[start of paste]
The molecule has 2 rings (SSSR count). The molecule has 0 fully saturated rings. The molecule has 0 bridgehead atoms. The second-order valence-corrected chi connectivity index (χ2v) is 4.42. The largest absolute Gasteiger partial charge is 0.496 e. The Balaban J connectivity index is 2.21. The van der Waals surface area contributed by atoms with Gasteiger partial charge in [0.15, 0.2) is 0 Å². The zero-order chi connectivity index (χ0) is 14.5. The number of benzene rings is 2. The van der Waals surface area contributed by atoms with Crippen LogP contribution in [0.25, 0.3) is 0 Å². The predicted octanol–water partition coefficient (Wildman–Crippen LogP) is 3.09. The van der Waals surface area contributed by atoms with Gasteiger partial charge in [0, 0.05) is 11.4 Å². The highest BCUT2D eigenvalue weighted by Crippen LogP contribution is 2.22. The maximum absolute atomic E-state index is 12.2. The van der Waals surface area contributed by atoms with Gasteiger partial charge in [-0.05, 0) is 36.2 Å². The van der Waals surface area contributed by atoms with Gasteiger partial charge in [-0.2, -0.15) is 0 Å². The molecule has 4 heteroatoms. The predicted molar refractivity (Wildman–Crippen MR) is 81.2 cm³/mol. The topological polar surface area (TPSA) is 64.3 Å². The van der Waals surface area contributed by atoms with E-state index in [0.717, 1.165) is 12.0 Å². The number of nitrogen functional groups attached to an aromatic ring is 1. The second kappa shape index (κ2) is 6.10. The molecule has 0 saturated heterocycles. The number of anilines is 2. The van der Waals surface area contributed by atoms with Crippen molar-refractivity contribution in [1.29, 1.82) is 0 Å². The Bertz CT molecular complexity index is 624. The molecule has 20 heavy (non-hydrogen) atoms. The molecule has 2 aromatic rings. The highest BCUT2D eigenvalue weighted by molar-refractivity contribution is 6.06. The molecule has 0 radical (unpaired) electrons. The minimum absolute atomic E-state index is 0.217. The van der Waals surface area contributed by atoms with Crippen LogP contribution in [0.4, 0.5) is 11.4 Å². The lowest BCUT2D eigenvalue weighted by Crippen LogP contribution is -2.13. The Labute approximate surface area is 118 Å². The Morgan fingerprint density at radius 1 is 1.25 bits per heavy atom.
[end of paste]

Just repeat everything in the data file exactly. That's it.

The molecule has 2 rings (SSSR count). The molecule has 0 fully saturated rings. The molecule has 0 bridgehead atoms. The second-order valence-corrected chi connectivity index (χ2v) is 4.42. The largest absolute Gasteiger partial charge is 0.496 e. The Balaban J connectivity index is 2.21. The van der Waals surface area contributed by atoms with Gasteiger partial charge in [0.15, 0.2) is 0 Å². The zero-order chi connectivity index (χ0) is 14.5. The number of benzene rings is 2. The van der Waals surface area contributed by atoms with Crippen LogP contribution in [0.25, 0.3) is 0 Å². The predicted octanol–water partition coefficient (Wildman–Crippen LogP) is 3.09. The van der Waals surface area contributed by atoms with Gasteiger partial charge in [0, 0.05) is 11.4 Å². The highest BCUT2D eigenvalue weighted by Crippen LogP contribution is 2.22. The maximum absolute atomic E-state index is 12.2. The van der Waals surface area contributed by atoms with Gasteiger partial charge in [-0.05, 0) is 36.2 Å². The van der Waals surface area contributed by atoms with Gasteiger partial charge in [-0.2, -0.15) is 0 Å². The molecule has 4 heteroatoms. The predicted molar refractivity (Wildman–Crippen MR) is 81.2 cm³/mol. The topological polar surface area (TPSA) is 64.3 Å². The van der Waals surface area contributed by atoms with E-state index in [0.717, 1.165) is 12.0 Å². The number of nitrogen functional groups attached to an aromatic ring is 1. The second kappa shape index (κ2) is 6.10. The molecule has 0 saturated heterocycles. The number of anilines is 2. The van der Waals surface area contributed by atoms with Crippen molar-refractivity contribution in [1.29, 1.82) is 0 Å². The Bertz CT molecular complexity index is 624. The molecule has 20 heavy (non-hydrogen) atoms. The molecule has 2 aromatic rings. The highest BCUT2D eigenvalue weighted by molar-refractivity contribution is 6.06. The molecule has 0 radical (unpaired) electrons. The minimum absolute atomic E-state index is 0.217. The van der Waals surface area contributed by atoms with Crippen LogP contribution in [0.4, 0.5) is 11.4 Å². The lowest BCUT2D eigenvalue weighted by Crippen LogP contribution is -2.13. The Labute approximate surface area is 118 Å². The Morgan fingerprint density at radius 1 is 1.25 bits per heavy atom.